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By Jason Mann No BS pulmonary critical care fellow
Wilfred Druml
PURPOSE OF REVIEW: Acute kidney injury (AKI) is a frequent and serious event associated with a high rate of complications, with an increased risk of progression to multiple organ dysfunction and excessive 'attributable' mortality. AKI affects all physiologic functions and organ systems with interrelated mechanisms, including the 'classical' consequences of the uremic state, the inflammatory nature of AKI per se and resulting systemic effects, the modulating effect of AKI in the presence of an (inflammatory) underlying disease process and the multiple untoward effects induced by renal replacement therapy (RRT) and anticoagulation...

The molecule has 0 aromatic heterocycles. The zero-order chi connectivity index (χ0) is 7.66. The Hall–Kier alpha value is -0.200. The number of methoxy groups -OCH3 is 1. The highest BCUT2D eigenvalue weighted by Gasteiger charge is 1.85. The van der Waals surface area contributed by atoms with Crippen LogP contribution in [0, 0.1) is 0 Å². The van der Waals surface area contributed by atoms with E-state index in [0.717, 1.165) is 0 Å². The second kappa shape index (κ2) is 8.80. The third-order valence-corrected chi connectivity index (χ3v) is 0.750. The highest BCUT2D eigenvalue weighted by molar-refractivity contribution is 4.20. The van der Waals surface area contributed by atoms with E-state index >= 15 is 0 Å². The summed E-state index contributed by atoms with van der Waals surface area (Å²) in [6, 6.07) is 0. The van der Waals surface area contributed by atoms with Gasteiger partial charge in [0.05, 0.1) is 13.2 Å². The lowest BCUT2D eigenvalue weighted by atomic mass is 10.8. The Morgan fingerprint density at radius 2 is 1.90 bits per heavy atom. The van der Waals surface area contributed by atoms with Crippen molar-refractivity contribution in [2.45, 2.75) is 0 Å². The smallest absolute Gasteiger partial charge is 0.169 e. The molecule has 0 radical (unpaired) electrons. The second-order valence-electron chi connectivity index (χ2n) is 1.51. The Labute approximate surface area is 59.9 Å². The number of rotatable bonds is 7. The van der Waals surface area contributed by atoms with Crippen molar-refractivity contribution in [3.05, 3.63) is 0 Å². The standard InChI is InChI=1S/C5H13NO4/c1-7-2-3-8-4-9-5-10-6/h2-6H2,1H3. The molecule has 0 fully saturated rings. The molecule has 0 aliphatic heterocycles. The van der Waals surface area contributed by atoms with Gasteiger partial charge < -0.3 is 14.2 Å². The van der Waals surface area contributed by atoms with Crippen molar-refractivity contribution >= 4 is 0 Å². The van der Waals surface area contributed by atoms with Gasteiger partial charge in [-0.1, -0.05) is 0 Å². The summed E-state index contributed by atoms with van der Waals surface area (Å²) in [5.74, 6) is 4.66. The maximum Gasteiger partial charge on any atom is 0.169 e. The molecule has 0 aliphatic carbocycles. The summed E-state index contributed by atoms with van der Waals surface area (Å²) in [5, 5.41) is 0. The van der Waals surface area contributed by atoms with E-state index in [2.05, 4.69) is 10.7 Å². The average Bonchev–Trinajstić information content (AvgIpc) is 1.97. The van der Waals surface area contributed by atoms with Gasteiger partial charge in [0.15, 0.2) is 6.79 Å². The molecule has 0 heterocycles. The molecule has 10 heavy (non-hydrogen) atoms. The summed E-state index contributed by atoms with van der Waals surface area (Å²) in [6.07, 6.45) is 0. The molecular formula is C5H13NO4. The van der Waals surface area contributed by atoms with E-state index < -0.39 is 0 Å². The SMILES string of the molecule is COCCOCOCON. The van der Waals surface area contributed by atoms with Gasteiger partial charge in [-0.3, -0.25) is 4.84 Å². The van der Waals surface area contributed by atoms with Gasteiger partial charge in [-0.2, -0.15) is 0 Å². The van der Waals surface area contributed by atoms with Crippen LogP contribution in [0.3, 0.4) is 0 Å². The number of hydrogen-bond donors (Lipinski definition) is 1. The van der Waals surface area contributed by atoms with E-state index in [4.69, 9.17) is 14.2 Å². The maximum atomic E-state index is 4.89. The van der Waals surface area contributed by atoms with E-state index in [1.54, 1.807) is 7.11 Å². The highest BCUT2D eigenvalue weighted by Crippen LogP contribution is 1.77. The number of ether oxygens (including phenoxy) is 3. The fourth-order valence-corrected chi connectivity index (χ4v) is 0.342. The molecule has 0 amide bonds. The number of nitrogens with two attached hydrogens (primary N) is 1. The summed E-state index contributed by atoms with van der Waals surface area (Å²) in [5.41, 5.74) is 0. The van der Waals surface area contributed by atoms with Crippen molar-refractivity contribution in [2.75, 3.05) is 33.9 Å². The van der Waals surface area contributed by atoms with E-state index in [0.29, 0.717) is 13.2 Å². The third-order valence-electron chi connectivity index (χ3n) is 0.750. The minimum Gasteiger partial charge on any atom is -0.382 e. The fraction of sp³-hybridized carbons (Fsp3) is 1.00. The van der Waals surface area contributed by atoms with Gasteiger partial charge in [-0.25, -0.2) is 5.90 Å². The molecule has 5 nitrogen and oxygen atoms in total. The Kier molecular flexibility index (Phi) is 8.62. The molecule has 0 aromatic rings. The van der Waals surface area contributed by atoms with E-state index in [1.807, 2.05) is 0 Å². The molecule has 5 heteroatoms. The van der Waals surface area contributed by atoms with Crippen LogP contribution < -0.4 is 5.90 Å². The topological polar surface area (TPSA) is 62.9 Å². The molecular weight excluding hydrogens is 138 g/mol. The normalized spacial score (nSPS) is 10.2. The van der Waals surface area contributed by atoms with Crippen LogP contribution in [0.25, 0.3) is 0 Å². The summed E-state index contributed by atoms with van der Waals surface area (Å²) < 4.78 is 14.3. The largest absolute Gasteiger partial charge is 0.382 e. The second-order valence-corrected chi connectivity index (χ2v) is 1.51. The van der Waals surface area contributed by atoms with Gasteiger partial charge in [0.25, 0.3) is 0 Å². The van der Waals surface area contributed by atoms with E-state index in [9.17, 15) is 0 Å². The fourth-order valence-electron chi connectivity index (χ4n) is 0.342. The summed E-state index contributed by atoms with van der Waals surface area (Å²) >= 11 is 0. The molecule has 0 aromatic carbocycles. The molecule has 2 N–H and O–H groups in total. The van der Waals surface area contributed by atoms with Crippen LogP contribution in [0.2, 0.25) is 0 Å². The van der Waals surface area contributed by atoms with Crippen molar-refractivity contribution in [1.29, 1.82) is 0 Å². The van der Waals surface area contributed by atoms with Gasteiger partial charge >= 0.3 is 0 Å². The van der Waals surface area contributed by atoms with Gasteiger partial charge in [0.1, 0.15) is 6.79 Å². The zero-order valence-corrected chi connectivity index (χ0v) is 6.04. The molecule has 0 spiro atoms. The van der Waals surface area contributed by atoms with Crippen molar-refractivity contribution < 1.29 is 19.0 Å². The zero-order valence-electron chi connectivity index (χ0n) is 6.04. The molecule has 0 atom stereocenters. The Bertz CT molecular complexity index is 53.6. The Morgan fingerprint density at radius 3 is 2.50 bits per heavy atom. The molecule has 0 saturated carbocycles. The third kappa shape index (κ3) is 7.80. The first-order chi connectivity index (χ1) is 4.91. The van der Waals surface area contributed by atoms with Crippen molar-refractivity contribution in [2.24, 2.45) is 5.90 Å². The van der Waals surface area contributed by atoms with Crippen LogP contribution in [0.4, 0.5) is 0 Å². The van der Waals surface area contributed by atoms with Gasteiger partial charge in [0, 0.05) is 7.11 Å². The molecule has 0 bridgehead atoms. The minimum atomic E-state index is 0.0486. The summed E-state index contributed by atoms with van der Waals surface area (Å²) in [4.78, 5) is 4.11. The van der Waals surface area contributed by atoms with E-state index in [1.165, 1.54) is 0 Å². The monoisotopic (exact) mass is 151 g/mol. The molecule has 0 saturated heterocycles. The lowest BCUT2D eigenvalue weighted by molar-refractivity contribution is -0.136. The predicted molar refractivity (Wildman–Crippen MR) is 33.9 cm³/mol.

December 2014: Current Opinion in Critical Care
Alexander Zarbock, Hernando Gomez, John A Kellum
PURPOSE OF REVIEW: Acute kidney injury (AKI) is a common complication in critically ill patients and is associated with increased morbidity and mortality. Sepsis is the most common cause of AKI. Considerable evidence now suggests that the pathogenic mechanisms of sepsis-induced AKI are different from those seen in other causes of AKI. This review focuses on the recent advances in this area and discusses possible therapeutic interventions that might derive from these new insights into the pathogenesis of sepsis-induced AKI...
December 2014: Current Opinion in Critical Care
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